Deadlocks in the kernel are a relatively rare occurrence in recent years.
The credit largely belongs to the "
subsystem, which watches
locking activity and points out patterns that could lead to deadlocks when
the timing goes wrong. But locking is not the source of all deadlock
problems, as was recently shown by an old deadlock bug which was only
recently found and fixed.
In early January, Alex Riesen reported some
difficulties with USB devices on recent kernels; among other things, it was
easy to simply lock up the system altogether. A fair amount of discussion
followed before Ming Lei identified the
problem. It comes down to the block layer's use of the asynchronous function call infrastructure used
to increase parallelism in the kernel.
The asynchronous code is relatively simple in concept: a function that is to be run
asynchronously can be called via async_schedule(); it will then
run in its own thread at some future time. There are various ways of
waiting until asynchronously called functions have completed; the most
thorough is async_synchronize_full(), which waits until all
outstanding asynchronous function calls anywhere in the kernel have
completed. There are ways of
waiting for specific functions to complete, but, if the caller does not
know how many asynchronous function calls may be outstanding,
async_synchronize_full() is the only way to be sure that they are
The block layer in the kernel makes use of I/O schedulers to organize and
optimize I/O operations. There are several I/O schedulers available; they
can be switched at run time and can be loaded as modules. When the block
layer finds that it needs an I/O scheduler that is not currently present in
the system, it will call request_module() to ask user space to
load it. The module loader, in turn, will call
async_synchronize_full() at the end of the loading process; it
needs to ensure that any asynchronous functions called by the newly loaded
module have completed so that the module will be fully ready by the time
control returns to user space.
So far so good, but there is a catch. When a new block device is
discovered, the block layer will do its initial work (partition probing and
such) in an asynchronous function of its own. That work requires
performing I/O to the device; that in turn, requires an I/O scheduler. So
the block layer may well call request_module() from code that is
already running as an asynchronous function. And that is where things turn
The problem is that the (asynchronous) block code must wait for
request_module() to complete before it can continue with its
work. As described above, the module loading process involves a call to
async_synchronize_full(). That call will wait for all
asynchronous functions, including the one that called
request_module() in the first place, and which is still waiting
for request_module() to complete. Expressed more concisely, the
sequence looks like this:
- sd_probe() calls async_schedule() to scan a device
- The scanning process tries to read data from the device.
- The block layer realizes it needs an I/O scheduler, so, in
elevator_get(), it calls request_module() to load
the relevant kernel module.
- The module is loaded and initializes itself.
- do_module_init() calls async_synchronize_full() to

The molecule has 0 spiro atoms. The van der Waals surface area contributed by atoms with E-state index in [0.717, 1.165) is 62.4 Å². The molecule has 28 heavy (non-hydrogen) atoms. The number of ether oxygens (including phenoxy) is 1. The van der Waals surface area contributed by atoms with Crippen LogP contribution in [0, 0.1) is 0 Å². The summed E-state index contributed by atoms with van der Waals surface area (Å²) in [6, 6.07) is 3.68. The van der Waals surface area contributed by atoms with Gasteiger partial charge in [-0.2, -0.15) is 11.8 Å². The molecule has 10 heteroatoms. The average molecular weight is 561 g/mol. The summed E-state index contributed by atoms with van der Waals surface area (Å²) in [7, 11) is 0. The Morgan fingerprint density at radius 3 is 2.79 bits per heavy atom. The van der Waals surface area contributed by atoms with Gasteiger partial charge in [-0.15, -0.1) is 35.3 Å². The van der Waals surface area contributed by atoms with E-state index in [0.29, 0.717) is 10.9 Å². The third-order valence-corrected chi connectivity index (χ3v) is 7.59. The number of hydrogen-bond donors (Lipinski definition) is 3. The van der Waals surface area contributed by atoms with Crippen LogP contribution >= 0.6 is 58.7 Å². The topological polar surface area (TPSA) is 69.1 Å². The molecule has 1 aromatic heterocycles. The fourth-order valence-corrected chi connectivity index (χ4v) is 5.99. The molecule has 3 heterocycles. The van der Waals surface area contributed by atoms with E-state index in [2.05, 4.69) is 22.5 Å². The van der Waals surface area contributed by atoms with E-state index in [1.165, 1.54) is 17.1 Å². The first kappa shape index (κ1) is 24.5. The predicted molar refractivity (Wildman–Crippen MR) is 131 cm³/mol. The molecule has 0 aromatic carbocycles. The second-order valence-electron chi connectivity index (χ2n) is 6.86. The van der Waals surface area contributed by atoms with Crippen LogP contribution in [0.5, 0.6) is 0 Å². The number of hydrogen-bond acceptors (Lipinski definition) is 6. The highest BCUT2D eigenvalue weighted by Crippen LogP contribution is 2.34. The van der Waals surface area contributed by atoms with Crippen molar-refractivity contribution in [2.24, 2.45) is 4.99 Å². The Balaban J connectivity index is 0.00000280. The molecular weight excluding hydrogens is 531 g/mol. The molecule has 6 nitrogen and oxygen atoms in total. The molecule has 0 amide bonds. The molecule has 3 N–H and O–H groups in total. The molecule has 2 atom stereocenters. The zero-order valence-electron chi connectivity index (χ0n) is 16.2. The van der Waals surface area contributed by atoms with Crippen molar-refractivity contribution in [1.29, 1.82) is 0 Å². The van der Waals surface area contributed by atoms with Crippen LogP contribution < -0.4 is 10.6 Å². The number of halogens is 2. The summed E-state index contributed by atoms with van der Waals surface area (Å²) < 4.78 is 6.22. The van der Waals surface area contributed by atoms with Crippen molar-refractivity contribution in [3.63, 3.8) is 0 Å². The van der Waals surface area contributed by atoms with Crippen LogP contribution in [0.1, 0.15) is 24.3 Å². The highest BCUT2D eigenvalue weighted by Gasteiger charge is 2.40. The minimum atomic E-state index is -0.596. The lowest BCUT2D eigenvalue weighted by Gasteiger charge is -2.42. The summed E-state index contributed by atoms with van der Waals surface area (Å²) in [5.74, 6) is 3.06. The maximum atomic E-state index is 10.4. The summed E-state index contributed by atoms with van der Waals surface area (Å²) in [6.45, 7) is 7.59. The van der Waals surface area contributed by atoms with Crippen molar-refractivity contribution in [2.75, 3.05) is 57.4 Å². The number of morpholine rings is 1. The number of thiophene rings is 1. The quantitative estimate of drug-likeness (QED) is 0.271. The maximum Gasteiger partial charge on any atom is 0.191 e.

wait for any asynchronous functions called by the just-loaded module.
- async_synchronize_full() waits for all asynchronous
functions, including the one
called back in step 1, which is waiting for the
async_synchronize_full() call to complete.
That, of course, is a classic
Fixing that deadlock turns out not to be as easy as one would like. Ming suggested
that the call to async_synchronize_full() in the module loader
should just be removed, and that user space should be taught that devices
might not be ready immediately when the modprobe binary
completes. Linus was not impressed with
this approach, however, and it was quickly discarded.
The optimal solution would be for the module loader to wait only for
asynchronous functions that were called by the loaded module itself. But
the kernel does not currently have the infrastructure to allow that to
happen; adding it as an urgent bug fix is not really an option. So
something else needed to be worked out. To that end, Tejun Heo was brought
into the discussion and asked to help come up with a solution. Tejun
originally thought that the problem could
be solved by detecting deadlock situations and proceeding without waiting
in that case, but the problem of figuring out when it would be safe to
proceed turned out not to be tractable.
The solution that emerged instead is
regarded as a bit of a hack by just about everybody involved. Tejun added
a new process flag (PF_USED_ASYNC) to mark when a process has
called asynchronous functions. The module loader then tests this flag; if
no asynchronous functions are called as the module is loaded, the call to
async_synchronize_full() is skipped. Since the I/O scheduler
modules make no such calls, that check avoids the deadlock in this
particular case. Obviously, the problem remains in any case where an
asynchronously-loaded module calls asynchronous functions of its own, but
no other such cases have come to light at the moment. So it seems like a
Even so, Tejun remarked "It makes me feel dirty but makes the problem
go away and I can't think of anything better." The patch has found
its way into the mainline and will be present in the 3.8 final
release. By then, though, it would not be entirely surprising if somebody
else were to take up the task of finding a more elegant solution for a
future development cycle.
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